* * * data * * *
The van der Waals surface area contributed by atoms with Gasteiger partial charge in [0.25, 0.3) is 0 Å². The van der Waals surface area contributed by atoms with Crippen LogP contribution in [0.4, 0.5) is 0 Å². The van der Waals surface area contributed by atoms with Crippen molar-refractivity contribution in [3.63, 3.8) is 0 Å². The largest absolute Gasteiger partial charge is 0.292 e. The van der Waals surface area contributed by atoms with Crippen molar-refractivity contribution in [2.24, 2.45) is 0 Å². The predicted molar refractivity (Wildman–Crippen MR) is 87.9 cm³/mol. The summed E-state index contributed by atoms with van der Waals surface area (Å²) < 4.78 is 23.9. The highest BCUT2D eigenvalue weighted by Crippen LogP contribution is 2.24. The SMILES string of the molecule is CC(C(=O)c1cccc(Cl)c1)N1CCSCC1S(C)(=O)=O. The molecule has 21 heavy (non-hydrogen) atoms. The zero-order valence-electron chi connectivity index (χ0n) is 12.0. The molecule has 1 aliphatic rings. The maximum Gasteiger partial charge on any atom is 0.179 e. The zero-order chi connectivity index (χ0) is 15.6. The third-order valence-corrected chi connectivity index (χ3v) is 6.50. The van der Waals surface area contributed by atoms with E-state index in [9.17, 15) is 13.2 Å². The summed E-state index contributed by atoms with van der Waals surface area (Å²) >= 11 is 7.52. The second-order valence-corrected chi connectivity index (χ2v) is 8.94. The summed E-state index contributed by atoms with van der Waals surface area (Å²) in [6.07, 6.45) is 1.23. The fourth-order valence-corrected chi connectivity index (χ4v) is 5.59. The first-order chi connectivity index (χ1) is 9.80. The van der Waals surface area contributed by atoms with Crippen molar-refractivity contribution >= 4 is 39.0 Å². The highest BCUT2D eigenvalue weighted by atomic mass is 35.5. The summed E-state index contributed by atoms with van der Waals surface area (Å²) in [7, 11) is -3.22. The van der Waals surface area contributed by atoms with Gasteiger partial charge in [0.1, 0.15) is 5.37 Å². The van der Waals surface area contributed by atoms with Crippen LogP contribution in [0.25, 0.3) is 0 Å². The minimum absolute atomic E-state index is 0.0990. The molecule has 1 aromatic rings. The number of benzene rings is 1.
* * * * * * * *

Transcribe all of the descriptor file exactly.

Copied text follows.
The van der Waals surface area contributed by atoms with Gasteiger partial charge in [0.25, 0.3) is 0 Å². The van der Waals surface area contributed by atoms with Crippen LogP contribution in [0.4, 0.5) is 0 Å². The van der Waals surface area contributed by atoms with Crippen molar-refractivity contribution in [3.63, 3.8) is 0 Å². The largest absolute Gasteiger partial charge is 0.292 e. The van der Waals surface area contributed by atoms with Crippen molar-refractivity contribution in [2.24, 2.45) is 0 Å². The predicted molar refractivity (Wildman–Crippen MR) is 87.9 cm³/mol. The summed E-state index contributed by atoms with van der Waals surface area (Å²) < 4.78 is 23.9. The highest BCUT2D eigenvalue weighted by Crippen LogP contribution is 2.24. The SMILES string of the molecule is CC(C(=O)c1cccc(Cl)c1)N1CCSCC1S(C)(=O)=O. The molecule has 21 heavy (non-hydrogen) atoms. The zero-order valence-electron chi connectivity index (χ0n) is 12.0. The molecule has 1 aliphatic rings. The maximum Gasteiger partial charge on any atom is 0.179 e. The zero-order chi connectivity index (χ0) is 15.6. The third-order valence-corrected chi connectivity index (χ3v) is 6.50. The van der Waals surface area contributed by atoms with E-state index in [9.17, 15) is 13.2 Å². The summed E-state index contributed by atoms with van der Waals surface area (Å²) >= 11 is 7.52. The second-order valence-corrected chi connectivity index (χ2v) is 8.94. The summed E-state index contributed by atoms with van der Waals surface area (Å²) in [6.07, 6.45) is 1.23. The fourth-order valence-corrected chi connectivity index (χ4v) is 5.59. The first-order chi connectivity index (χ1) is 9.80. The van der Waals surface area contributed by atoms with Crippen molar-refractivity contribution >= 4 is 39.0 Å². The highest BCUT2D eigenvalue weighted by atomic mass is 35.5. The summed E-state index contributed by atoms with van der Waals surface area (Å²) in [7, 11) is -3.22. The van der Waals surface area contributed by atoms with Gasteiger partial charge in [0.1, 0.15) is 5.37 Å². The van der Waals surface area contributed by atoms with Crippen LogP contribution in [0.25, 0.3) is 0 Å². The minimum absolute atomic E-state index is 0.0990. The molecule has 1 aromatic rings. The number of benzene rings is 1.